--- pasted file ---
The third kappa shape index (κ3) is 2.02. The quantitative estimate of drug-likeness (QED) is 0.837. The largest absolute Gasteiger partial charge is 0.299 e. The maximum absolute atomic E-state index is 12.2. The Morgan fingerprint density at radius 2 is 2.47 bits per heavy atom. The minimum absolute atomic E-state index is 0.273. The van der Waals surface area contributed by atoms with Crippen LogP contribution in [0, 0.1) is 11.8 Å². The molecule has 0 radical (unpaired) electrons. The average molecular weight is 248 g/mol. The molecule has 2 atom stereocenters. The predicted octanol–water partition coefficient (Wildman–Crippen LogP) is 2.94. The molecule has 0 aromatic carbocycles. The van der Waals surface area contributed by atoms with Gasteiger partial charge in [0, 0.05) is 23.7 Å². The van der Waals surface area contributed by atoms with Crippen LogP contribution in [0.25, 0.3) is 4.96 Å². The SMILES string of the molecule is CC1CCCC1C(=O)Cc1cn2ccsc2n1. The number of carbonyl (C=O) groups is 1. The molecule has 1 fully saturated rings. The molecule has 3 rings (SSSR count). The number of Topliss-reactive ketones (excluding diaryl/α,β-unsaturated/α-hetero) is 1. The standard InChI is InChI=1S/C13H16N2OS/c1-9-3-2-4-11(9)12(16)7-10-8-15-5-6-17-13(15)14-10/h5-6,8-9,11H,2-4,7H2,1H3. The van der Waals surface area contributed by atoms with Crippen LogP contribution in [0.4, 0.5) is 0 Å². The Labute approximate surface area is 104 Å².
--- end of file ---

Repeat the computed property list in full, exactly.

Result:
The third kappa shape index (κ3) is 2.02. The quantitative estimate of drug-likeness (QED) is 0.837. The largest absolute Gasteiger partial charge is 0.299 e. The maximum absolute atomic E-state index is 12.2. The Morgan fingerprint density at radius 2 is 2.47 bits per heavy atom. The minimum absolute atomic E-state index is 0.273. The van der Waals surface area contributed by atoms with Crippen LogP contribution in [0, 0.1) is 11.8 Å². The molecule has 0 radical (unpaired) electrons. The average molecular weight is 248 g/mol. The molecule has 2 atom stereocenters. The predicted octanol–water partition coefficient (Wildman–Crippen LogP) is 2.94. The molecule has 0 aromatic carbocycles. The van der Waals surface area contributed by atoms with Gasteiger partial charge in [0, 0.05) is 23.7 Å². The van der Waals surface area contributed by atoms with Crippen LogP contribution in [0.25, 0.3) is 4.96 Å². The SMILES string of the molecule is CC1CCCC1C(=O)Cc1cn2ccsc2n1. The number of carbonyl (C=O) groups is 1. The molecule has 1 fully saturated rings. The molecule has 3 rings (SSSR count). The number of Topliss-reactive ketones (excluding diaryl/α,β-unsaturated/α-hetero) is 1. The standard InChI is InChI=1S/C13H16N2OS/c1-9-3-2-4-11(9)12(16)7-10-8-15-5-6-17-13(15)14-10/h5-6,8-9,11H,2-4,7H2,1H3. The van der Waals surface area contributed by atoms with Crippen LogP contribution in [0.4, 0.5) is 0 Å². The Labute approximate surface area is 104 Å².